Bunions are a prevalent foot problem that can be painful and interfere with your ability to walk. The Woodlands bunions look like a bump or swelling on the ball or base of your big toe. They may also be tender to touch or feel “spongy” when you press on them.
Bunions can occur in any age group but are more common in adults than children. They usually develop slowly over time, but they can cause pain and discomfort because they become more painful over time.
Here are some common causes of bunions:
If you have bunions or hammer toes, you should avoid wearing these shoes whenever possible. Bunions often occur when people wear shoes that are too narrow or flat-footed shoes that don’t allow your foot to stretch correctly. These shoes put extra pressure on your big toe and sometimes cause hammer toes or other related problems.
Bad foot posture
If you have weak muscles in your feet from poor posture or other injuries, this can lead to bunions within weeks. If you have been leaning forward too much in recent months, then it might be time to adjust your work habits so that your posture improves and less weight rests on your feet. That will also help you maintain better balance when you stand up, walk and run. You could also try putting something between your toes at night. For example, you can put a piece of cloth or towel between your toes so that they do not press against each other as much while you sleep.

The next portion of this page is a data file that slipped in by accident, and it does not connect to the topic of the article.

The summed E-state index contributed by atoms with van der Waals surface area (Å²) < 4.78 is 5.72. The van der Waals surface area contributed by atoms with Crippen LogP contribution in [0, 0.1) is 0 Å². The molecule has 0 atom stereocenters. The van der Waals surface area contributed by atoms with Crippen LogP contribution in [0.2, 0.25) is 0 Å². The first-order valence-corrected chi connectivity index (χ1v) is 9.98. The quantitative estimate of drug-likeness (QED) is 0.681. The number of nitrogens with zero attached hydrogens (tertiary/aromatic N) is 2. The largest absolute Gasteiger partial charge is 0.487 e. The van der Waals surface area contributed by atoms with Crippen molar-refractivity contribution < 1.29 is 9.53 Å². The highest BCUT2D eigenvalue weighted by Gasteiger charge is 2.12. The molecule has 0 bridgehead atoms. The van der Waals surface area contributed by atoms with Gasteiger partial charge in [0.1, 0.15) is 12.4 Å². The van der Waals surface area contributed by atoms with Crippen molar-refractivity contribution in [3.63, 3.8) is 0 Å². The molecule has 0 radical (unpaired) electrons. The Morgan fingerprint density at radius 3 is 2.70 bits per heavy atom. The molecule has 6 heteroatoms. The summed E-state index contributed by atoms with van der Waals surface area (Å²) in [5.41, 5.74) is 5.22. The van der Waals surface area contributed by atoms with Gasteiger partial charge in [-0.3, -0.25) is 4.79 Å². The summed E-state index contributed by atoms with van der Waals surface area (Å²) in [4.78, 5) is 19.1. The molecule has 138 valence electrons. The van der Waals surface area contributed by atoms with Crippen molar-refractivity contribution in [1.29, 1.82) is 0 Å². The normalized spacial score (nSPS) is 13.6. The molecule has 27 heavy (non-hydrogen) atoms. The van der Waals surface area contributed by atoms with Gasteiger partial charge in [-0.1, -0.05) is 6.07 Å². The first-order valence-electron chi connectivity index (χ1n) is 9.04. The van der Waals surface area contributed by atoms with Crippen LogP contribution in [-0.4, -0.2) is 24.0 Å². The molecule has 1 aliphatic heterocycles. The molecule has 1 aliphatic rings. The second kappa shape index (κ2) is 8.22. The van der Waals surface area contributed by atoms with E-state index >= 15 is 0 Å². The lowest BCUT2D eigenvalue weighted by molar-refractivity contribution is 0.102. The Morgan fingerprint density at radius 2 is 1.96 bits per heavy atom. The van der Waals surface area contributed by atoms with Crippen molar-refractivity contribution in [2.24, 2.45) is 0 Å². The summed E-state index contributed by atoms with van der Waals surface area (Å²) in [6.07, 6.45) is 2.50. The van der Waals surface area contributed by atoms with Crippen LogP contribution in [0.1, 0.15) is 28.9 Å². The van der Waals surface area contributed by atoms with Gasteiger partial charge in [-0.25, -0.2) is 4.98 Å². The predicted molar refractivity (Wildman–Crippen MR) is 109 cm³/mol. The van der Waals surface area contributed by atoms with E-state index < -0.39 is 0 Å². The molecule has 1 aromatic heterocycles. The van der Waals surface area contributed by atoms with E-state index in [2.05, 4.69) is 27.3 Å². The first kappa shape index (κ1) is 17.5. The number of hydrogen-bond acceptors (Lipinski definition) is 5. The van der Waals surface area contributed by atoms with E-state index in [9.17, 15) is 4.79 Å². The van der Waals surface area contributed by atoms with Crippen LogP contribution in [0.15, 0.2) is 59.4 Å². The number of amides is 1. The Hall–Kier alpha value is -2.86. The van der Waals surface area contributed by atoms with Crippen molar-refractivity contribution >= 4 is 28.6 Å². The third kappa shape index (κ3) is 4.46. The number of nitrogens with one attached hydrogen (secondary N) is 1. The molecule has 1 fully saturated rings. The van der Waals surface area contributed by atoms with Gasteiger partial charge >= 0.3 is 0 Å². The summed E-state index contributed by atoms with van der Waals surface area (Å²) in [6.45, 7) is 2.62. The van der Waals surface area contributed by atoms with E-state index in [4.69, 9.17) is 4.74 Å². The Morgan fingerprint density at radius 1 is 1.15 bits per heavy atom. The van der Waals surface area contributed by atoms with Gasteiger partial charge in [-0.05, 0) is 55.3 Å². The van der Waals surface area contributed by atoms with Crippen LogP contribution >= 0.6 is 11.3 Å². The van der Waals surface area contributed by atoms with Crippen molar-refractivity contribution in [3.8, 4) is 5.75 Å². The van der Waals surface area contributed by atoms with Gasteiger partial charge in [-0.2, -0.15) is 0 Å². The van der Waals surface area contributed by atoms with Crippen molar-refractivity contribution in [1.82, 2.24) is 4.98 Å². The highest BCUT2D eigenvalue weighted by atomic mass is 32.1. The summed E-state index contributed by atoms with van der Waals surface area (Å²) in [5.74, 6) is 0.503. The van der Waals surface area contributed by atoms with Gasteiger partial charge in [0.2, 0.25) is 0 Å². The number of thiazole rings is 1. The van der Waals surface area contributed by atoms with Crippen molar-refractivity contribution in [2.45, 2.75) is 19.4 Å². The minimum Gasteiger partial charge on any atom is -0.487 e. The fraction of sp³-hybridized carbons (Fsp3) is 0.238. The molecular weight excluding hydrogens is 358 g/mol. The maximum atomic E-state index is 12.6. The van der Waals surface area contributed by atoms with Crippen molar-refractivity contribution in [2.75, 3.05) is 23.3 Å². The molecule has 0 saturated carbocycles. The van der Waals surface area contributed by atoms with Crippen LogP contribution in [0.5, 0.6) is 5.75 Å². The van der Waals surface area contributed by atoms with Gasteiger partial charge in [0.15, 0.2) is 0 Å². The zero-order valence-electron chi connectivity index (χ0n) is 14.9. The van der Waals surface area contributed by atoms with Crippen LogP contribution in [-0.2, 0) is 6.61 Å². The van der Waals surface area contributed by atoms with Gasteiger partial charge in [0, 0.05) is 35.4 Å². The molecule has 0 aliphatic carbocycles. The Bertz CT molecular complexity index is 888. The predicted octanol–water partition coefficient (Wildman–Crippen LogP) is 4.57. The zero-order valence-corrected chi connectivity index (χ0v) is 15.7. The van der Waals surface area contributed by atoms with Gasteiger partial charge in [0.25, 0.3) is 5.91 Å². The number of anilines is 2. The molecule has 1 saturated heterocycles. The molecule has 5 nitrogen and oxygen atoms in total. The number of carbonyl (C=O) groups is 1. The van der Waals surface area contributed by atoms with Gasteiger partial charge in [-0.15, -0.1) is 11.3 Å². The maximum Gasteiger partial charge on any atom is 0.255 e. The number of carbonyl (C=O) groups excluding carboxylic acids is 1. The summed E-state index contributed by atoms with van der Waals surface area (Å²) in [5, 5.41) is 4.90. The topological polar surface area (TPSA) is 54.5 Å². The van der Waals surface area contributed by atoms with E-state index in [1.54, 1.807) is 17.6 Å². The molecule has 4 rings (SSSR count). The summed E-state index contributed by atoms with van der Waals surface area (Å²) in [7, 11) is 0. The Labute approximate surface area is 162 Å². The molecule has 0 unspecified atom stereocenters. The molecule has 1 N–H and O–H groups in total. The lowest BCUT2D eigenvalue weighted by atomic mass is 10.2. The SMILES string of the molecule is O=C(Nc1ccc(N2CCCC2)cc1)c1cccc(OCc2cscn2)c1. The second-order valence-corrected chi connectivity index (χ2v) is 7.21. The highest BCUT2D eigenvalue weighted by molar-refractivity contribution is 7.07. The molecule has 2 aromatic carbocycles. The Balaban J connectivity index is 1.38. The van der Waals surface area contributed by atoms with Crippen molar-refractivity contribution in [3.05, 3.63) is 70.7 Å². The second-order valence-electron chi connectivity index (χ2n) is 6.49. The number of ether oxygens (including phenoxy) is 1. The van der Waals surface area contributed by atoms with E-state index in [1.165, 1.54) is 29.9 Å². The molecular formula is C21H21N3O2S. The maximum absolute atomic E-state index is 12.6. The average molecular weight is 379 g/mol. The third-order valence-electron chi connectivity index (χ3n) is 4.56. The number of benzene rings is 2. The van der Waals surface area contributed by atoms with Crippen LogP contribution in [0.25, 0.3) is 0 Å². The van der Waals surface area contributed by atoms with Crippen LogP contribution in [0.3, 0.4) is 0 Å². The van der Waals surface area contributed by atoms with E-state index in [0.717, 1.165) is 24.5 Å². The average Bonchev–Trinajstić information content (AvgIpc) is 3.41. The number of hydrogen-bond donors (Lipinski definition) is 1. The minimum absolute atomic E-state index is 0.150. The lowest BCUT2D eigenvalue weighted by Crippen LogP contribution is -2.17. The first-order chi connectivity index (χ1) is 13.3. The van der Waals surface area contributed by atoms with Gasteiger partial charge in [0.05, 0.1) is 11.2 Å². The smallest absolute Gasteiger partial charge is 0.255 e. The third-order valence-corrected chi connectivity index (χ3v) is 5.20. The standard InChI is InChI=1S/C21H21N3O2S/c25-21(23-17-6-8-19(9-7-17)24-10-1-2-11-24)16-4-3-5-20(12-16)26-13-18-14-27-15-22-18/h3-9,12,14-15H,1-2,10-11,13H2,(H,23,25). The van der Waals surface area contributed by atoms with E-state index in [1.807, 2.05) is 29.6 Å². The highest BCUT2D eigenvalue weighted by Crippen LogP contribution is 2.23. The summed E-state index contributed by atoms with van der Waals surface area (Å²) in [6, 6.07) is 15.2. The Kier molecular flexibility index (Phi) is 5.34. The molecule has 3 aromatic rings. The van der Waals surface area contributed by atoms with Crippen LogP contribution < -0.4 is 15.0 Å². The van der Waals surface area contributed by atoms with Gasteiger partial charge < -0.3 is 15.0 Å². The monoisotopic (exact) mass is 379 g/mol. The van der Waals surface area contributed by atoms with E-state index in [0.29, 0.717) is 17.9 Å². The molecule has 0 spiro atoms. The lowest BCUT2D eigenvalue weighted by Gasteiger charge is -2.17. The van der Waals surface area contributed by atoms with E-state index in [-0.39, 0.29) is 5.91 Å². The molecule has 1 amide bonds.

Heel spurs are a common cause of bunions. They usually occur in people who have flat feet, which causes the toes to point inward. The foot may then rub against the inner heel bone, causing skin irritation and inflammation. Heel spurs may also develop from wearing high heels for long periods or shoes that don’t fit properly.
Poorly fitting shoes
A poorly fitting shoe could cause friction between the ball of your foot and the arch support under it, leading to bunions over time if left untreated. The best way to avoid this is by getting fitted for new shoes from a store.
Arthritis is another common cause of bunions. When your joints become inflamed or swollen, they can hurt and increase the likelihood of developing a bunion. Occasionally, arthritis can lead to bunion formation even if you’re not overweight or obese.
Degenerative joint disease
The degenerative joint disease occurs when a joint begins to wear out over time and is no longer strong enough to support its weight correctly; as a result, bunion formation may occur.
Bunions are a common medical problem and can cause pain and discomfort. They can also lead to other problems such as swollen ligaments, muscle strain, and arthritis. If you have painful bunions when you walk, stand, or wear socks, your doctor may recommend anti-inflammatory medication to help ease the pain. Your doctor may also advise you to wear a special shoe insert or orthotic device at night, so your foot will not roll inwards into the bunion during sleep. Visit Foot and Ankle Specialists to learn more about bunions and the treatment options available.